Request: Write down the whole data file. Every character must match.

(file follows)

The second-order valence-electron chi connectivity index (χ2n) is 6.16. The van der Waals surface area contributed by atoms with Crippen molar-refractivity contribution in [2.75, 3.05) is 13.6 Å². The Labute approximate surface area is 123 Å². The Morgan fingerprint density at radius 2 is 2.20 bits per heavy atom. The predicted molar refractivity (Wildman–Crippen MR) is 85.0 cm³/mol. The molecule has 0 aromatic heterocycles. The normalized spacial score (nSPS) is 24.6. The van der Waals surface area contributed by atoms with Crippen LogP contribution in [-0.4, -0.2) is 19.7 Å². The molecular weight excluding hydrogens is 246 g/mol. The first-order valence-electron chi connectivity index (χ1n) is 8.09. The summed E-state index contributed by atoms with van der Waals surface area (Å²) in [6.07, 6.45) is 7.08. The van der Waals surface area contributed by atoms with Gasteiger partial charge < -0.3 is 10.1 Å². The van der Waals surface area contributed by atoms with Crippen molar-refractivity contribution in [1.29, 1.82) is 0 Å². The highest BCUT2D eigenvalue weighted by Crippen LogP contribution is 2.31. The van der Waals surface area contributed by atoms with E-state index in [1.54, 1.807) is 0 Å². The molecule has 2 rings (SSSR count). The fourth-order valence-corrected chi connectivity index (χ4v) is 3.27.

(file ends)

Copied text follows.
The second-order valence-electron chi connectivity index (χ2n) is 6.16. The van der Waals surface area contributed by atoms with Crippen molar-refractivity contribution in [2.75, 3.05) is 13.6 Å². The Labute approximate surface area is 123 Å². The Morgan fingerprint density at radius 2 is 2.20 bits per heavy atom. The predicted molar refractivity (Wildman–Crippen MR) is 85.0 cm³/mol. The molecule has 0 aromatic heterocycles. The normalized spacial score (nSPS) is 24.6. The van der Waals surface area contributed by atoms with Crippen LogP contribution in [-0.4, -0.2) is 19.7 Å². The molecular weight excluding hydrogens is 246 g/mol. The first-order valence-electron chi connectivity index (χ1n) is 8.09. The summed E-state index contributed by atoms with van der Waals surface area (Å²) in [6.07, 6.45) is 7.08. The van der Waals surface area contributed by atoms with Gasteiger partial charge < -0.3 is 10.1 Å². The van der Waals surface area contributed by atoms with Crippen molar-refractivity contribution in [1.29, 1.82) is 0 Å². The highest BCUT2D eigenvalue weighted by Crippen LogP contribution is 2.31. The van der Waals surface area contributed by atoms with E-state index in [1.54, 1.807) is 0 Å². The molecule has 2 rings (SSSR count). The fourth-order valence-corrected chi connectivity index (χ4v) is 3.27.